Yes. So, a likely sanction date, I think, is towards the end of 2017. That means the bulk of the spending would be in 2018-2019. Frankly, that fits well with the step-up in cash flow that we'd achieved after Catcher. One of the things that we're not planning on doing, including in the discussion with our lenders, is embarking upon new investment projects that would require substantial more funding in the 2017 timeframe. So, essentially, it would fit rather well with the reinvestment of some of the post-Catcher cash flows.

Nathan Piper

Maybe we end off with a quick one. The framework agreement around your refinancing that we can now call it, you talked about it happening in Q3. Is that still the timeframe? I know some of the guys are in the back of the room, so maybe you could agree it now, but yes, is Q3 the right timeframe or should we be even more patient than that?

Tony Durrant

I'm hesitating to put a date on it, otherwise some of the guys in the back of the room will probably get excited, but…

Richard Rose

But we haven’t got the lawyers in, so it might be. I think the end of Q3 is certainly still possible for an agreement on terms. There then will be quite a substantial timeframe for re-documentation and the full approval across the whole credit space. So, as I think we mentioned earlier, I wouldn’t expect completion of the full extent to the refinancing until year-end, but I would expect us to be in a position to tell the outside world substance of the terms sometime late September or shortly after.

Nathan Piper

Thank you.

Tony Durrant

Michael?

Michael Alsford

Thanks. This is Michael Alsford from Citi. So, I’ve got a couple of questions. So firstly, I just wanted to come to your point 5 on your summary slide around debt reduction. I just wanted to know what oil price you are using for 2018 to, that’s going to get you to that 3 times EBITDAX?

Tony Durrant

This particular one is based on roughly the forward curve, so $50/$60 the remainder of the year, $55/$60 in 2018.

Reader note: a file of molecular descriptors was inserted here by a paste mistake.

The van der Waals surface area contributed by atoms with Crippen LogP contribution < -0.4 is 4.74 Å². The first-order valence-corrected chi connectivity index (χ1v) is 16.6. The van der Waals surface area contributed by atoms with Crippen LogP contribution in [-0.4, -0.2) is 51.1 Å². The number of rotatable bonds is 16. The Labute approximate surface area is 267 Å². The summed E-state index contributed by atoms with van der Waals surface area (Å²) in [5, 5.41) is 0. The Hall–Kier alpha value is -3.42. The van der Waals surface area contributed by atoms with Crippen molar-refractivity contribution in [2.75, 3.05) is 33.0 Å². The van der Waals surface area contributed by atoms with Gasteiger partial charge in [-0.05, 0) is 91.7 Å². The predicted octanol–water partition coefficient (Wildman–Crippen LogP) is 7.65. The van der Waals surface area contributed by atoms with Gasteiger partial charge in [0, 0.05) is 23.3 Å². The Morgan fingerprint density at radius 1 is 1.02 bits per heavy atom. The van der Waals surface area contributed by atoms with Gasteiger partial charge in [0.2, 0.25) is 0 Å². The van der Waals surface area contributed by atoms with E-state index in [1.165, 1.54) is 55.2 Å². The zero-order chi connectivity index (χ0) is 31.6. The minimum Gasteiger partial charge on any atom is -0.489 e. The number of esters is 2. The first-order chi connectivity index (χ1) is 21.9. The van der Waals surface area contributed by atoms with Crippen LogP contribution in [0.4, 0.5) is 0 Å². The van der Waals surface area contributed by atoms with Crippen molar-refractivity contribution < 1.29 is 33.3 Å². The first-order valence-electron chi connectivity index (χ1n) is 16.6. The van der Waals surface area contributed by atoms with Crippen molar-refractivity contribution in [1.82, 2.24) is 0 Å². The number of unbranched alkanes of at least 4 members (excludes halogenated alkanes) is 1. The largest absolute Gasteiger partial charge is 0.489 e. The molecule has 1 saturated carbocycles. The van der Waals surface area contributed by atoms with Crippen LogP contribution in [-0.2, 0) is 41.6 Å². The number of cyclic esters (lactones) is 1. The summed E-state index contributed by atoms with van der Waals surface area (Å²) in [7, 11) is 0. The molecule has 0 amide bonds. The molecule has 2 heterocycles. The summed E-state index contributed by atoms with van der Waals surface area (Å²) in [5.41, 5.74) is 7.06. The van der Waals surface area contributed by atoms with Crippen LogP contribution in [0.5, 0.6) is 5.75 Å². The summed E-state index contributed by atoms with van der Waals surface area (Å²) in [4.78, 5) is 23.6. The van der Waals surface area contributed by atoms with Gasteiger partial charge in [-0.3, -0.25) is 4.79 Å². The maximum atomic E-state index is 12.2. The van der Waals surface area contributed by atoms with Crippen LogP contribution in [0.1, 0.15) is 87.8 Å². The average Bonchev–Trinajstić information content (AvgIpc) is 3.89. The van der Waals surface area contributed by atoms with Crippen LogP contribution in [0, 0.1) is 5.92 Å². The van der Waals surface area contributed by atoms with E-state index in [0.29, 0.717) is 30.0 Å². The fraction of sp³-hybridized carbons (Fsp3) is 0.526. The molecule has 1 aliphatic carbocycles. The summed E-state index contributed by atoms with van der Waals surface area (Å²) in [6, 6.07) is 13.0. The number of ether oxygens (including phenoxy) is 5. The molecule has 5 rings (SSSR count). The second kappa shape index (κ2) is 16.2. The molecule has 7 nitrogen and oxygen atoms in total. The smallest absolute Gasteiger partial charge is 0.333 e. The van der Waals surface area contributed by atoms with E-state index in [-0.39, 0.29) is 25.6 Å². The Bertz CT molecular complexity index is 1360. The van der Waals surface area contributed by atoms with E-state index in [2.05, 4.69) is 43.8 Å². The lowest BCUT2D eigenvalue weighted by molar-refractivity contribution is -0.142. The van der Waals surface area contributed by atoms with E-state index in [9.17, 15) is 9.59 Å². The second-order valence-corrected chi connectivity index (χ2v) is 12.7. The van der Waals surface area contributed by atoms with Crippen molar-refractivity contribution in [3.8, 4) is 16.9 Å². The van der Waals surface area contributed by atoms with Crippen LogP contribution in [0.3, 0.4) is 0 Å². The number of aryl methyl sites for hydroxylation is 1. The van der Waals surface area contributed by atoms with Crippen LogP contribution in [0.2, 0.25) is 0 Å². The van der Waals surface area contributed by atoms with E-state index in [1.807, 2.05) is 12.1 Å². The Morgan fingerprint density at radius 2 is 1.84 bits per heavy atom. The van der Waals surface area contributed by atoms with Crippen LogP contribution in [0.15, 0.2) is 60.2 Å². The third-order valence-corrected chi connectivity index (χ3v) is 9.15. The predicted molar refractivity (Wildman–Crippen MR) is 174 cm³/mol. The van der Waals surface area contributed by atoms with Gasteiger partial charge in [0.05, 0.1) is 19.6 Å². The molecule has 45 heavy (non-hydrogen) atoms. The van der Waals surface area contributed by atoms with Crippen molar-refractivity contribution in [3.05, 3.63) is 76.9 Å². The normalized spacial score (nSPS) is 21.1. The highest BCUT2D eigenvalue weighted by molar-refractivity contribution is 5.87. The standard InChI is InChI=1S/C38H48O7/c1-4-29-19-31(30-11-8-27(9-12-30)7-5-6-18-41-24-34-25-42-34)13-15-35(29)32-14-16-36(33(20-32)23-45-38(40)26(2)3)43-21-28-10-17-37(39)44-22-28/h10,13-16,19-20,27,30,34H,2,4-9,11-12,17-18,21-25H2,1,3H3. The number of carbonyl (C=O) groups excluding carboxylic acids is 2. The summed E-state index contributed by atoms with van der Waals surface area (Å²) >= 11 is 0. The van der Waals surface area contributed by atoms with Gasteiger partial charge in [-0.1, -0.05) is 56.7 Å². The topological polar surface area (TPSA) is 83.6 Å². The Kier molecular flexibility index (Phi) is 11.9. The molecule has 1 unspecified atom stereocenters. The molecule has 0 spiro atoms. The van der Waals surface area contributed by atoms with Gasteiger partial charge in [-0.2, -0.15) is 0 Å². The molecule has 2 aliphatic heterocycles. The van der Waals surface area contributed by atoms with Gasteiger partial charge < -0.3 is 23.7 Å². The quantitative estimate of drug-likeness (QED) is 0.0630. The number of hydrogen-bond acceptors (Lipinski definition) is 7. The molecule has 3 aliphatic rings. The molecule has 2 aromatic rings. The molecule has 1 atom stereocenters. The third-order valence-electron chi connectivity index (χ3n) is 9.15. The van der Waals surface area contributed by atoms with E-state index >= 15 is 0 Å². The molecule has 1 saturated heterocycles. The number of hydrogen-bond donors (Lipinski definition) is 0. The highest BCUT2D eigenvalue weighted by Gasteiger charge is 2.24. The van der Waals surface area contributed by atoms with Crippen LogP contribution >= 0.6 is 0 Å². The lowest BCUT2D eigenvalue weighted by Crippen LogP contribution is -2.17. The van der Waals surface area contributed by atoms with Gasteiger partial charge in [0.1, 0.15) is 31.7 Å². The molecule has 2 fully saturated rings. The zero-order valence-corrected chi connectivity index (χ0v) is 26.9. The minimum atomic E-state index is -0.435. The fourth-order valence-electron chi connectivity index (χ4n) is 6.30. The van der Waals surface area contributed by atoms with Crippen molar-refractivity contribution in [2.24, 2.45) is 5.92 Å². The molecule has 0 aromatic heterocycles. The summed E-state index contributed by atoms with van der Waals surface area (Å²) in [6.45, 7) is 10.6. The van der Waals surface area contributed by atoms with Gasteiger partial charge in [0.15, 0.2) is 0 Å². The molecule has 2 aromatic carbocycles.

Michael Alsford

Okay, great. And then just thinking about reinvestment, again, when you talk about your returns that you could potentially generate from your own sanction portfolio. I guess, if you look at that, you clearly have prioritized infills and maybe Tolmount. Sea Lion dropped to third. I suppose, when I look at that, it would suggest therefore that Sea Lion is now a much lower priority and, I guess, is there any concerns that from a government perspective in the Falklands that they would want you to accelerate rather than?

Tony Durrant

I wouldn’t put it like that, Michael, because any investment decision, of course, is not just based on IRR. IRR is important, but the magnitude and the strategic nature of a field of Sea Lion, the size of it, will come into the equation as well. So I don’t think it’s quite as simple as just picking the best IRR project, otherwise our future would be based on infill wells, which I don’t think is the case. Discussions with the Falkland Islands Government are in a pretty good state. You might have seen that they’ve extended the license period to 2020, so I don’t feel under any great pressure from either government or anywhere else to make an early decision on Sea Lion. I think they are perfectly grownup about the oil price, and we need to get project economics in shape before we move forward.

Michael Alsford

Thank you.

Tony Durrant

James?

James Hosie

Hi. This is James Hosie from Barclays. Just one on the debt refinancing, again, so wondering if you could help us just understand what the cost of the changes you’re looking for? B, is it simply just paying another arrangement fee or could it be more punitive amendments, such as materially higher interest rates, equity warrants or some sort of cash sweep or other restrictions on how you allocate capital?

Tony Durrant

It is Barclays you’re from, is it? Just to --

Richard Rose

Chinese world that you’re working in, I guess.

Tony Durrant

Do you want to answer that one?

Richard Rose

Look, I don’t think we want to get into specifics. Clearly, we’re going to expect to a coupon bump as part of the negotiations, but I think we’re in discussions with lenders about a whole series of terms. I don’t really particularly want to start going into details on specific items at this stage.

Tony Durrant